Canadian chemists are investigating ways that carbon dioxide can be removed and stored from power plants and factories without using the large amounts of energy and water now required in prototype carbon capture systems.
The researchers, reporting in the journal Science, say they used a technique called X-ray crystallography to study how carbon molecules are captured in a porous, solid-carbon trap.
Scientists at the University of Calgary and the University of Ottawa were able to observe the exact sites where carbon dioxide is held in the capture trap, a relationship they likened to the fit of a baseball into a baseball mitt. “We can see how every ‘finger’ contributes to holding the CO2 in place,” said George Shimizu, a chemistry professor at the University of Calgary and co-author of the study.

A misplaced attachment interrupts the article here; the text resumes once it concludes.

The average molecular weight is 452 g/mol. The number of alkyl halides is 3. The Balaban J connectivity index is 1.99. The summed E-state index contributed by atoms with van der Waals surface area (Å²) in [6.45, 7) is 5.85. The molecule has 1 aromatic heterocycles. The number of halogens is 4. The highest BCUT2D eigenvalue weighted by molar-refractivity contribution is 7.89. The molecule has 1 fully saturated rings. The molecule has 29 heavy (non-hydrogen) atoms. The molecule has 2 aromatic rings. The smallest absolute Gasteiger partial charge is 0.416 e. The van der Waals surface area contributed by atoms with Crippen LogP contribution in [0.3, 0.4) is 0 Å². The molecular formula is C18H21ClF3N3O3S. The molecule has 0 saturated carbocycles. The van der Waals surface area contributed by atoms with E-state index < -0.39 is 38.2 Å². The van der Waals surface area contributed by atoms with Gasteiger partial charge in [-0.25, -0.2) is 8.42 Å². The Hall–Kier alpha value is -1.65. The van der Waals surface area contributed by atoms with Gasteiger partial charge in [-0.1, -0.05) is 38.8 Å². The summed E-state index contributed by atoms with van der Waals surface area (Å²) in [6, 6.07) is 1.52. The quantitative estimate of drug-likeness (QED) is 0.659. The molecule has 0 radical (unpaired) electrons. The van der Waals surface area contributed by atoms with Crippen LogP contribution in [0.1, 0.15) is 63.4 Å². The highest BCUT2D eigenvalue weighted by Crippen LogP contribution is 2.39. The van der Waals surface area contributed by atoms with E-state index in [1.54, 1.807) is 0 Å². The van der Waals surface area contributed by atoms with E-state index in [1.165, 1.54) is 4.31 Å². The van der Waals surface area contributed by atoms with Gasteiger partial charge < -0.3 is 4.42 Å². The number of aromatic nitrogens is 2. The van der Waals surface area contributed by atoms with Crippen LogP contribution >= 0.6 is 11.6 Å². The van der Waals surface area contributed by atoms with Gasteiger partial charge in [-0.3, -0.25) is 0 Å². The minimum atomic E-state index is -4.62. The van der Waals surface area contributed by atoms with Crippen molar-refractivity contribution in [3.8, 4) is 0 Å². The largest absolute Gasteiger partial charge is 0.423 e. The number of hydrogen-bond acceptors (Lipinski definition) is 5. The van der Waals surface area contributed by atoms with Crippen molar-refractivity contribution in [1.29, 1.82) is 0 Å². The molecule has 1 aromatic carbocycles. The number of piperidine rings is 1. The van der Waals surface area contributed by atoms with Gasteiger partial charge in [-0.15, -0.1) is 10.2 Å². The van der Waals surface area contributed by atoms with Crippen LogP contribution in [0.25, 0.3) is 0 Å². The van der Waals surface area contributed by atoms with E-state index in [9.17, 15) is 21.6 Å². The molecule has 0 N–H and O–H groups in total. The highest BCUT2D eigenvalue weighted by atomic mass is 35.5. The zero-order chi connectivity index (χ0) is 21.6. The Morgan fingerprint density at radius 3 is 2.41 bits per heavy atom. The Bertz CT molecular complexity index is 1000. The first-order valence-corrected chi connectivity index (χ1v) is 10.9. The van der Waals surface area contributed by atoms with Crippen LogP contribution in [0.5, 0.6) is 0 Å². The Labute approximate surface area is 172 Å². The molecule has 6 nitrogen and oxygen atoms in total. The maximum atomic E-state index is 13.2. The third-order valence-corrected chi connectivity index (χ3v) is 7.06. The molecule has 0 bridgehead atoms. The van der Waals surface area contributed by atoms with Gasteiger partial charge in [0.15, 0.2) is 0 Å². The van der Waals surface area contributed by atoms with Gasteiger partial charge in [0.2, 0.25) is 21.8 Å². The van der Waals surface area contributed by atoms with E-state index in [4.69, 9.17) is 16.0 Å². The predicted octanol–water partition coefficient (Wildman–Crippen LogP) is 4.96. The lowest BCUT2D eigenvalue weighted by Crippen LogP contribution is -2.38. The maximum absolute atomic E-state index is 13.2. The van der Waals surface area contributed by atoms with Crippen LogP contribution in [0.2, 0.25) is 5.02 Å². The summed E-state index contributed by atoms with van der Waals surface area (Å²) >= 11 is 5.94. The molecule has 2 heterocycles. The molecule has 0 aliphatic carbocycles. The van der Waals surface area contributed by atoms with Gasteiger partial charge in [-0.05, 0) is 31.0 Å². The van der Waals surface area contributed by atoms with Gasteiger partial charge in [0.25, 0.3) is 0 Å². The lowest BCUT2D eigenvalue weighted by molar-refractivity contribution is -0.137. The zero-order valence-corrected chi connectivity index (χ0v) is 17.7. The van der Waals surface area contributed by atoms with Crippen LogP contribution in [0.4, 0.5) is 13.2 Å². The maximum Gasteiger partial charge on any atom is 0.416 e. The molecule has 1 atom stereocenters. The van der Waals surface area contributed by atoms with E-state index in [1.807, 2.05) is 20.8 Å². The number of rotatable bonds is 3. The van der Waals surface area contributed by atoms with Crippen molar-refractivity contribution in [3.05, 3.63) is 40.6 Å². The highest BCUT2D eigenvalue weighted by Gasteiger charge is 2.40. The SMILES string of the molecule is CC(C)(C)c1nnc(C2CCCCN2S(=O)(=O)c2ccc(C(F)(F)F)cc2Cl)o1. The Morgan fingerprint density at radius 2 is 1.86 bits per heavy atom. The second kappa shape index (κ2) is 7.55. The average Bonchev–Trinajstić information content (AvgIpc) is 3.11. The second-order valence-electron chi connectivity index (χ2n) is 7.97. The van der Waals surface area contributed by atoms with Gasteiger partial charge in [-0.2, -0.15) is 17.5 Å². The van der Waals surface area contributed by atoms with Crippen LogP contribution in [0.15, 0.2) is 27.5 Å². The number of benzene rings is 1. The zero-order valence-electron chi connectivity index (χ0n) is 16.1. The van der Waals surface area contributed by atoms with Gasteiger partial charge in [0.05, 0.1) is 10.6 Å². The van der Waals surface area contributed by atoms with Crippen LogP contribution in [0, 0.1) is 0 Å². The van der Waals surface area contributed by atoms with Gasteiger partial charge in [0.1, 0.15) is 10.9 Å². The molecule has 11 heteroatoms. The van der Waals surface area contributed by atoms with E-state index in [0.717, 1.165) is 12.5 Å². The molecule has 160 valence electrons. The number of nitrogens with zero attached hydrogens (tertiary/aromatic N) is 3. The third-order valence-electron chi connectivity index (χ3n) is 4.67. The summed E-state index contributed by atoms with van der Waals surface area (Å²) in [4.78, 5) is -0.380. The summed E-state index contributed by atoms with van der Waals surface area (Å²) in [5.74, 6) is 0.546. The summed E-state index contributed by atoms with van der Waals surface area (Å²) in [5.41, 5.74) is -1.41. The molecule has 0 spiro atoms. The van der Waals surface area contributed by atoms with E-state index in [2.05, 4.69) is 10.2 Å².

Current carbon capture devices bubble emissions through water that contains dissolved chemicals, called amines. The amines grab onto the carbon dioxide and then heat is used to recover the trapped carbon. This technique uses large amounts of water and energy, and Shimizu said that solid traps could save significant amounts of energy because no water has to be heated to recover the trapped carbon.